Melody Baglione

Associate Professor of Mechanical Engineering

Structural Dynamics and Modal Analysis

Structural dynamics is an area of research that studies the response of structures to applied loads.  The hard disk drive in your laptop, a car driving down the road, and an office building subjected to an earthquake, are all examples of dynamic systems subjected to time-varying loading conditions.  Experimental modal analysis is the process of characterizing the dynamic behavior of a structure in terms of its modal parameters, namely natural frequency, damping and mode shapes.  These characteristics can be defined independently from the loads applied to the system and the response of the system.  Modal analysis is used to develop a dynamic model of a structure which can be used for: troubleshooting, simulation and prediction, optimization, and diagnostics, and health monitoring. 

This research involves developing techniques for improved modal test measurements.  Impact hammer and shaker testing are two commonly used excitation techniques in experimental modal analysis.  The Vibration & Acoustics Laboratory is outfitted with state-of-the-art vibration testing equipment including piezoelectric accelerometers, impact hammers, electrodynamic shakers, National Instrument data acquisition hardware and a 16-channel LMS SCADAS data acquisition system.  Current work aims to more accurately develop test specifications (as in selecting the desired frequency range), to better define instrumentation (as in selecting measurement locations and excitation techniques), and to more realistically simulate boundary conditions with proper supports.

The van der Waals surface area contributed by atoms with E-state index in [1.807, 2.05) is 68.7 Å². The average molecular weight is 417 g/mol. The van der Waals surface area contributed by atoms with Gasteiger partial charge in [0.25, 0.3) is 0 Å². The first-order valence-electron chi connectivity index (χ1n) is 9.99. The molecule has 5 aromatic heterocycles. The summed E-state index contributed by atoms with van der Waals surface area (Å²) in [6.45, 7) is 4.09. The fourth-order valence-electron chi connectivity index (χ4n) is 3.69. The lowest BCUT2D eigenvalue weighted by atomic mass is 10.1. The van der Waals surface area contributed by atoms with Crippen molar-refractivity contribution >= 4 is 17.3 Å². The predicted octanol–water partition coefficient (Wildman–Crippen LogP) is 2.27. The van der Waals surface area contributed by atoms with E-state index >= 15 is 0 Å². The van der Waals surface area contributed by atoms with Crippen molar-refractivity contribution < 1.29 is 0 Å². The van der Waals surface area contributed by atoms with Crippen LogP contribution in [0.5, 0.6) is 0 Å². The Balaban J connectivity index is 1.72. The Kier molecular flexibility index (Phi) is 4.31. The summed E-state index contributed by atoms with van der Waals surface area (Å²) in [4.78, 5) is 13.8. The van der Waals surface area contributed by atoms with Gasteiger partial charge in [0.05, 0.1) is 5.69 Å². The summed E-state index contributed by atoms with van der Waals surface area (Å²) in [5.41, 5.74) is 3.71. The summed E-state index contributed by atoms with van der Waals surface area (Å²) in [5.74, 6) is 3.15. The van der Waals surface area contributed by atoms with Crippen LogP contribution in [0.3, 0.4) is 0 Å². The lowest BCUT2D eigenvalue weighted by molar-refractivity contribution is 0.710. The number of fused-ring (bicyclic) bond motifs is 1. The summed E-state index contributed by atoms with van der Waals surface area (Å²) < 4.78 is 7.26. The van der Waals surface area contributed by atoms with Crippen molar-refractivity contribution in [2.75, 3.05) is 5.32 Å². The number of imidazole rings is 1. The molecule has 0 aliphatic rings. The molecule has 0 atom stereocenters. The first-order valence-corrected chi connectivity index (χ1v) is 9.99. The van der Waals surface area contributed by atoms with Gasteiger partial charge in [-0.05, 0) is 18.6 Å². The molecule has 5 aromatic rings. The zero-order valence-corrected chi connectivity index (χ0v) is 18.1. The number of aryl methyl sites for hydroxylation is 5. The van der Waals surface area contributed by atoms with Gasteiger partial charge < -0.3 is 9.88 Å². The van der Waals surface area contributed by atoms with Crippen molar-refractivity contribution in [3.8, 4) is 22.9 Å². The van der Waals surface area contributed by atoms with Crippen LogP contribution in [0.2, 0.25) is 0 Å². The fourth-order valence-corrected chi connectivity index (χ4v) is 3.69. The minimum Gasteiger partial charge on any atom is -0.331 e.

One area of research involves testing of structures that exhibit the pseudo-repeated root phenomena.  Repeated roots refer to the situation where one of the complex roots (modal frequency, eigenvalue, pole, etc.) occurs more than once in the characteristic equation.  Repeated roots or pseudo-repeated roots (when two modal frequencies are close together) exhibit unique modal vectors but these can be difficult to detect unless the test reference points are properly selected.  This situation presents an unresolved research question since how does one select the proper reference points without knowledge of the dynamic model in advance. 

 

References:

  1. Allemang, R. J., 2008, Vibrations: Experimental Modal Analysis. Univ of Cincinnati.
  2. Avitable, P., 2008, Basic Modal Analysis Seminar, LMS International, Troy, MI.
  3. Craig, R.R., Kurdila, 2006, A.J., Fundamentals of Structural Dynamics, 2nd Ed. Wiley, NJ.
  4. Ewins, D.J., Inman, D.J., 2001, Structural Dynamics @ 2000: current status and future directions, Research Studies Press Ltd., England.